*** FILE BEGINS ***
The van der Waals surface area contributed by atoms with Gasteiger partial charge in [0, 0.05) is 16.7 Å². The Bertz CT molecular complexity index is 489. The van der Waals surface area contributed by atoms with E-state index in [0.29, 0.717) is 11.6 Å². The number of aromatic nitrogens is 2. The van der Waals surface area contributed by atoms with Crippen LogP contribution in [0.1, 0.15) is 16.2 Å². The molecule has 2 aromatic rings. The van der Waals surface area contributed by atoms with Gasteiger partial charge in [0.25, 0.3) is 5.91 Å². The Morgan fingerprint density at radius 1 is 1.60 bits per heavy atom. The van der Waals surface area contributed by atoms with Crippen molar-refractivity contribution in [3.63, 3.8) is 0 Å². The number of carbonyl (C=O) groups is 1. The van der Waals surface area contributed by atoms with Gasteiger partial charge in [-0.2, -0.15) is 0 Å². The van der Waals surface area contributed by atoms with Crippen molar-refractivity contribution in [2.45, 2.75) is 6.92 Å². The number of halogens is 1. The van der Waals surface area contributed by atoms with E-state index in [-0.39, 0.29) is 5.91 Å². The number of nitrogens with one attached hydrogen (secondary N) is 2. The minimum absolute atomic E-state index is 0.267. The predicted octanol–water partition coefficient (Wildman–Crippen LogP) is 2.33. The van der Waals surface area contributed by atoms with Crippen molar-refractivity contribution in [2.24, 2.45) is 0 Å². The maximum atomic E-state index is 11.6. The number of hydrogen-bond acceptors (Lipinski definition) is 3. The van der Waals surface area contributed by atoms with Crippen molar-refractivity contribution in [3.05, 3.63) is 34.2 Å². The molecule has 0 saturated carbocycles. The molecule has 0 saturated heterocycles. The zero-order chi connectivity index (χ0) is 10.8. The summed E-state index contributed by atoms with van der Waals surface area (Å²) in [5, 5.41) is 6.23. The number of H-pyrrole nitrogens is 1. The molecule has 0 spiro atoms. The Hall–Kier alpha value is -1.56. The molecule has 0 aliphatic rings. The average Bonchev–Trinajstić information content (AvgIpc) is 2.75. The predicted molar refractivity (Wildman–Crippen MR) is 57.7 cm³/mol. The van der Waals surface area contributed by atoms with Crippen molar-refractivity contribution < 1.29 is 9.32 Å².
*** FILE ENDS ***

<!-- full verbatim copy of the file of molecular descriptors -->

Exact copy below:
The van der Waals surface area contributed by atoms with Gasteiger partial charge in [0, 0.05) is 16.7 Å². The Bertz CT molecular complexity index is 489. The van der Waals surface area contributed by atoms with E-state index in [0.29, 0.717) is 11.6 Å². The number of aromatic nitrogens is 2. The van der Waals surface area contributed by atoms with Crippen LogP contribution in [0.1, 0.15) is 16.2 Å². The molecule has 2 aromatic rings. The van der Waals surface area contributed by atoms with Gasteiger partial charge in [0.25, 0.3) is 5.91 Å². The Morgan fingerprint density at radius 1 is 1.60 bits per heavy atom. The van der Waals surface area contributed by atoms with Crippen molar-refractivity contribution in [3.63, 3.8) is 0 Å². The number of carbonyl (C=O) groups is 1. The van der Waals surface area contributed by atoms with Gasteiger partial charge in [-0.2, -0.15) is 0 Å². The van der Waals surface area contributed by atoms with Crippen molar-refractivity contribution in [2.45, 2.75) is 6.92 Å². The number of halogens is 1. The van der Waals surface area contributed by atoms with E-state index in [-0.39, 0.29) is 5.91 Å². The number of nitrogens with one attached hydrogen (secondary N) is 2. The minimum absolute atomic E-state index is 0.267. The predicted octanol–water partition coefficient (Wildman–Crippen LogP) is 2.33. The van der Waals surface area contributed by atoms with Crippen molar-refractivity contribution in [2.24, 2.45) is 0 Å². The maximum atomic E-state index is 11.6. The number of hydrogen-bond acceptors (Lipinski definition) is 3. The van der Waals surface area contributed by atoms with Crippen molar-refractivity contribution in [3.05, 3.63) is 34.2 Å². The molecule has 0 saturated carbocycles. The molecule has 0 saturated heterocycles. The zero-order chi connectivity index (χ0) is 10.8. The summed E-state index contributed by atoms with van der Waals surface area (Å²) in [5, 5.41) is 6.23. The number of H-pyrrole nitrogens is 1. The molecule has 0 spiro atoms. The Hall–Kier alpha value is -1.56. The molecule has 0 aliphatic rings. The average Bonchev–Trinajstić information content (AvgIpc) is 2.75. The predicted molar refractivity (Wildman–Crippen MR) is 57.7 cm³/mol. The van der Waals surface area contributed by atoms with Crippen molar-refractivity contribution < 1.29 is 9.32 Å².